So, if Cleveland were the literal talk of the town, who else made all the right moves, while which teams were this year's footballing fools?
Well, it's probably no surprise at all to hear that most pundits were left scratching their heads at the 16th choice, which belonged to the Cowboys and limelight hound Jones. If ever there was a moment for the Dallas owner to seize the (first) day, it was with Manziel still on the board, along with a wealth of other offensive and defensive talent.
For Jones then to come up with Notre Dame offensive lineman Zack Martin - with all the challenges Romo had last season, while his defence was not so much an Achilles heel as an Achilles leg - is something that Texas football scribes will be working on for months to come. And, unless the Cowboys end their three-year run of play-off futility, you can bet this choice will resound in Valley Ranch with the boo birds.
Detroit are also firmly under the footballing question mark after reaching for North Carolina tight end Eric Ebron at No.10. They certainly need an upgrade at this key pass-catching position, but few observers thought Ebron worth taking this high. By the same token, Chicago's pick of cornerback Kyle Fuller was at the very least an eyebrow raiser.
He can certainly make the Bears' secondary stronger next time out but that wouldn't be difficult. And, when Marc Trestman's defence had all the run-stopping potency of wet toilet paper last year, surely they would have been better off with a run-stuffing lineman or linebacker? It's arguable that Michigan State's Darqueze Dennard - who slipped as far as a delighted Cincinnati at 24 - would have been a better bet than Fuller as his tackling ability was notably more prominent in 2013.
On the other side of the coin, Buffalo earned many plaudits for their bold swoop for wideout Watkins, a player rated as NFL-ready from the get-go in 2014. And the poor old Raiders confounded many by refusing to pass up on the chance to land a Mack truck for their linebacking corps. There should be some hesitant running backs willing to get to the second level of the Oakland D next time around and, while Dennis Allen's team still has many gaping holes to fill, this most assuredly means he has one less to worry about.
Of course, there was also the cojones exhibited by the Jaguars, who stated loud and clear that they think UCF quarterback Bortles is the next passing fancy, well ahead of both Manziel and Louisville's Teddy Bridgewater, who Minnesota snatched with a last-minute trade at No.32 with Seattle.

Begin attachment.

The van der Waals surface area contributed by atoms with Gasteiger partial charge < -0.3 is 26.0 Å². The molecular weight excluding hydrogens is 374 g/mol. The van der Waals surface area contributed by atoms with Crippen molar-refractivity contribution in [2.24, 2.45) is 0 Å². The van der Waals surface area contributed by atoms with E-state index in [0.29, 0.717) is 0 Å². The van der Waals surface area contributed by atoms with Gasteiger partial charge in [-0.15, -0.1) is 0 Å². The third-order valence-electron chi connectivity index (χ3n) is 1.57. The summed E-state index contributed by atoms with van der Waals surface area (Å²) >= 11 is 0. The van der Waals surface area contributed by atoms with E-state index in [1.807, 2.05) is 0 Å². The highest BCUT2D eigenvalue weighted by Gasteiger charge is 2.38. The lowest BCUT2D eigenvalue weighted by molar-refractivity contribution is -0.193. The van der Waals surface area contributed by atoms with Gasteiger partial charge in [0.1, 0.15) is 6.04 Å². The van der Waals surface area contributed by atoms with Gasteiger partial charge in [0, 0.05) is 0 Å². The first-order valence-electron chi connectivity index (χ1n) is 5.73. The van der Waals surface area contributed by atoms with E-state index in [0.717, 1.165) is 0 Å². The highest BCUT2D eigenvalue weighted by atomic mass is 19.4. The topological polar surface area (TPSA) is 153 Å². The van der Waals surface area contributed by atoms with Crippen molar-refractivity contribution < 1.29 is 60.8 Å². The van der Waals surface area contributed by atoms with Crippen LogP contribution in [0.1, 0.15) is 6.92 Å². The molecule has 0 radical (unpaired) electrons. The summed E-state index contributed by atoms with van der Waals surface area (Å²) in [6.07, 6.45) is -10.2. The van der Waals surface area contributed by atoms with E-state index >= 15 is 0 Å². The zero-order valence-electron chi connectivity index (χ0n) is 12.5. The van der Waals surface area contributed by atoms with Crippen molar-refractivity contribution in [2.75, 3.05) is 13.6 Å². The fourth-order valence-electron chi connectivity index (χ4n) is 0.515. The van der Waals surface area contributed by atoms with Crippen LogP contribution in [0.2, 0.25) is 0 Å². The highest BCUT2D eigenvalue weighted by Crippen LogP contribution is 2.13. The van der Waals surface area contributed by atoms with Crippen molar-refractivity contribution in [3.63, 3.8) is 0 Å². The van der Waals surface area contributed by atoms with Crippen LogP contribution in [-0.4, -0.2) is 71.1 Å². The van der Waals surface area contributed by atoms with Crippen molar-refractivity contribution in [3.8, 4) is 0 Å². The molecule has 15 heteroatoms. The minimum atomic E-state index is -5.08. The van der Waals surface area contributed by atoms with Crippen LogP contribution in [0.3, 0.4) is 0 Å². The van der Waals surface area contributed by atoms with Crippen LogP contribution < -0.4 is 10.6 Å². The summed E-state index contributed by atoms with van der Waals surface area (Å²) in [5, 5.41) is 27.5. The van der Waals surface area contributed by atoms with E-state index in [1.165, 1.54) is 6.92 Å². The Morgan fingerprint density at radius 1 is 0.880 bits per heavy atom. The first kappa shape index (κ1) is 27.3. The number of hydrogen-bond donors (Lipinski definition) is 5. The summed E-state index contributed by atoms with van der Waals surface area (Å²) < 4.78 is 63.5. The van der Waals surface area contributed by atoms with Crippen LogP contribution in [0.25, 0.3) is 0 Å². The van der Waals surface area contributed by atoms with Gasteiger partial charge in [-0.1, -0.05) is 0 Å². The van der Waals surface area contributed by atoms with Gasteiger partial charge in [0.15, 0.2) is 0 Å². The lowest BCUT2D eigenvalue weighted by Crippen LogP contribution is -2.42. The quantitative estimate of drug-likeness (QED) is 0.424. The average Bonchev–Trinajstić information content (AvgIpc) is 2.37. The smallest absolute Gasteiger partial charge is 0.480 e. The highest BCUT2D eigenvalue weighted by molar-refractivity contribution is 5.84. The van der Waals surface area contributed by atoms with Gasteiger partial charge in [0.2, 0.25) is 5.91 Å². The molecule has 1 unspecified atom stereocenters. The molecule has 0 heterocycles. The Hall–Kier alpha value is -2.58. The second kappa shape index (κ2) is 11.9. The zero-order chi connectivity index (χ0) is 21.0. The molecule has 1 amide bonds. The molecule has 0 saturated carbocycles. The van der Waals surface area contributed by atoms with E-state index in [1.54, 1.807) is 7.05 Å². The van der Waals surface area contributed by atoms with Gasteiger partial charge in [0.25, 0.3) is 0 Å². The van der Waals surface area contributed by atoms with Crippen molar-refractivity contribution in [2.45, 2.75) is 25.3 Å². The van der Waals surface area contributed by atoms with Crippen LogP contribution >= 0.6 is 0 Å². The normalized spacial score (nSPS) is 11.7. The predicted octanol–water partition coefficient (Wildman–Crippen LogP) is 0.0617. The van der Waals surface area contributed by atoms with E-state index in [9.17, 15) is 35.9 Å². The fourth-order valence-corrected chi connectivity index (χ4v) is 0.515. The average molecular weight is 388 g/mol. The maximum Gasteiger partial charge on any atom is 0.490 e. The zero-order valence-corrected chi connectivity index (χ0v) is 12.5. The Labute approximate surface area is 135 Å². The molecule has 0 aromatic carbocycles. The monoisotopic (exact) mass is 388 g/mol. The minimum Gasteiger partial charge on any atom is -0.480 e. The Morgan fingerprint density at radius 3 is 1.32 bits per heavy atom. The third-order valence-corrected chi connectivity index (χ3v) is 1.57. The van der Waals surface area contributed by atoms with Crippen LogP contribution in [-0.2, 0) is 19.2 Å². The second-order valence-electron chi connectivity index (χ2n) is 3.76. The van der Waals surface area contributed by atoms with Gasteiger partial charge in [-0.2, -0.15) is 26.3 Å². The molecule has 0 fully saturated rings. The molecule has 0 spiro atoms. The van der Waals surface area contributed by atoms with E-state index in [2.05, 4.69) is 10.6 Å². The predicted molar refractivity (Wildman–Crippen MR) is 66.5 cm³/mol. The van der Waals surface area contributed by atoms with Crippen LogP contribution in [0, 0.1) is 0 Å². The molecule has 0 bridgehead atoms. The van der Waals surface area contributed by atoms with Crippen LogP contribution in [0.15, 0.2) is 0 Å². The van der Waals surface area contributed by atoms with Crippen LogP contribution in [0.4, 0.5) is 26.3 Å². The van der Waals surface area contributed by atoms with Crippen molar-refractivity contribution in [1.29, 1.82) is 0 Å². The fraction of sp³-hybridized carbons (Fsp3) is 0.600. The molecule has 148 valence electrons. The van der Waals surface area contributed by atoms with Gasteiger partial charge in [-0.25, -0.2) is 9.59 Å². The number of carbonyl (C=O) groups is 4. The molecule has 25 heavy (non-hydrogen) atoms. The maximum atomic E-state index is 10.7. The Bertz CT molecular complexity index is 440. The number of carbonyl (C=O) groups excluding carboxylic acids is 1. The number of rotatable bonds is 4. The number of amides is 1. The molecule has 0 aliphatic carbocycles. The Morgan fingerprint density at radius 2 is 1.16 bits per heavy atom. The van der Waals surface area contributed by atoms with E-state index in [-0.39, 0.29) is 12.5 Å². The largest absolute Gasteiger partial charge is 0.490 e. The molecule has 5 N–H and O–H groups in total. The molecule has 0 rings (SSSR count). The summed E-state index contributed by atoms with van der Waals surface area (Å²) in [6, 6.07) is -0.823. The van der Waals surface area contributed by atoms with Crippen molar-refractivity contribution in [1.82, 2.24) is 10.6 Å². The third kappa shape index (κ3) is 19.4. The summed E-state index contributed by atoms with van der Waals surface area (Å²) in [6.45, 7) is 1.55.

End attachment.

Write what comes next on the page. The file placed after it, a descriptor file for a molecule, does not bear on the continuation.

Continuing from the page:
Many pundits felt we could see at least four passers get picked on the first night but, as it happened, there were almost only two.
And, having mentioned the pundits and those draft-board prognosticators, it really wasn't a stellar night for those who make a living at this kind of thing (which was pretty much what I had been saying for the past few weeks).
Mssrs Kiper and McShay had devoted fully 11 mock draft scenarios to predicting how things would all shake out once The Commish said 'Go!' But, after successfully sending Jadeveon Clowney to Houston and Greg Robinson to the Rams, things quickly unravelled for the terrible twosome.
True, they DID fruitfully nominate almost three quarters of the first-round names, but they matched up just FIVE players with the right teams in that 32, which isn't much of a success rate (barely 15%) after four months of boring us rigid with their mock version 1.0, 2.0, 3.0, etc.
Still, Clowney will not be arguing. Having wiped away his tears, he can now see his way to a multi-million dollar Houston future and the chance to team up with JJ Watt and form the most formidable defensive line since the third century BC, when Chinese Emperor Qin Shi Huang said, "This wall you have in mind, how long can you make it?"
And, if Houston still go 2-14 in 2014, I promise to give up this mickey-taking football mullarkey and get a REAL job.